“Businesses are pragmatic, and are adapting, but the increase in costs and complexity is eroding margins and impacts on their ability to be internationally competitive.
“The domestic economies of Ireland, both North and South, are SME economies. The vast majority are microbusinesses and predominantly family owned. The bureaucratic processes of the complicated trading regime is often beyond their normal competencies, they are too small to be able to have a specialist in house. Meanwhile the professional consultancies introduce significant costs for marginal gains.
“There are frictions in bringing goods from Britain to the island, and so many microbusinesses do not have the resources or expertise to understand the new requirements and so find them a barrier to trade.
“Trade links within the island are deepening, with a significant increase in the amount of the trade which had occurred in both directions across the border. While there has been an increase in imports from Northern Ireland, they do not make up for a significant decline in imports from Britain – Irish businesses are finding the supply chains within Britain are weak and time to delivery can be uncertain, whereas trade from Ireland to Great Britain continues to grow. Irish businesses are sourcing more of their inputs from EU countries, leading to a €4 billion increase, or 13%, in 2021. And anecdotally, while they are at a higher price point than British goods were prior to Brexit, they seem to be of a higher quality. However the early evidence suggests that the Protocol is working and being used.
“Another interesting dynamic is how trade routes have shifted with an unprecedented at least 20 different route interventions particularly for RORO direct into Europe that used to use the “land bridge” – Dublin Holyhead Dover Calais.
“Our friends in the British Chambers of Commerce tell us that their smaller members, particularly those within ICT, are withdrawing from Northern Ireland’s market as result of customs complications (for many of the same reasons that Northern Irish firms are finding the customs arrangements problematic). There are also indications that some of the larger British firms are withdrawing from the market in Ireland too. This unfortunately gives certain commentators reason to criticise the Protocol.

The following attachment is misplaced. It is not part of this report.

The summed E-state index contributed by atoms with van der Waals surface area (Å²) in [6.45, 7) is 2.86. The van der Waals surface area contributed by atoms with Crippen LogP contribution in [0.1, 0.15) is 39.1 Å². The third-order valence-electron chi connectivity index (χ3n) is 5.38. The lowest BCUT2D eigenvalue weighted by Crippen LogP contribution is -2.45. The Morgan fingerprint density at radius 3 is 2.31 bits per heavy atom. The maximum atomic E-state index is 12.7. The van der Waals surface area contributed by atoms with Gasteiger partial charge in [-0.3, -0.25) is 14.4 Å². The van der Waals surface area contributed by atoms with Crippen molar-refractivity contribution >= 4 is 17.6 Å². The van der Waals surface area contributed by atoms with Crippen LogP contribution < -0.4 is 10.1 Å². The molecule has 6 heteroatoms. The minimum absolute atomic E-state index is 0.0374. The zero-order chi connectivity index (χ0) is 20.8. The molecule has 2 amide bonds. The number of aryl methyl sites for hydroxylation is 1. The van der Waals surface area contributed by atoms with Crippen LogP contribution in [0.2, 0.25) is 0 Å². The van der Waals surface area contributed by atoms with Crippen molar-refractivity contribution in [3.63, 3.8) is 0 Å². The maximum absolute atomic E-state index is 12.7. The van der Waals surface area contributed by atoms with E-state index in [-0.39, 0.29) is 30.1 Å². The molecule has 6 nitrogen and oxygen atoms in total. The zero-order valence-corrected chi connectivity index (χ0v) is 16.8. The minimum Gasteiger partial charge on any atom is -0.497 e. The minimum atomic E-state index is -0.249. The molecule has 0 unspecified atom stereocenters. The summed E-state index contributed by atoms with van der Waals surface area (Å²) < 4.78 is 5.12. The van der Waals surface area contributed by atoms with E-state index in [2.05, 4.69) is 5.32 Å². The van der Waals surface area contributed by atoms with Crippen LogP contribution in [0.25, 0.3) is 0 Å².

“The most important thing, the highest possible priority of every responsible politician, relating to the Northern Ireland Protocol must be the delivery of certainty. With Brexit, Covid, and now Ukraine, businesses have been stretched by increased costs, altered work practices, and supply chain struggles. Businesses need certainty and they will adapt and, most importantly, invest. They do not need multiple transitions or the potential for reversals.
“During the current hiatus, we encourage the committee to maximise flexibility so that smaller businesses can survive long enough to adapt to the new circumstances that they have to deal with. More generally we would also like to see the completion of the single market and greater investment in enabling small and micro-businesses avail of Free Trade Agreements.
“Putin’s war in Ukraine should give all sides cause to reflect on and evaluate the relative importance of matters and devote energies and resources accordingly. Peace is an essential commodity.”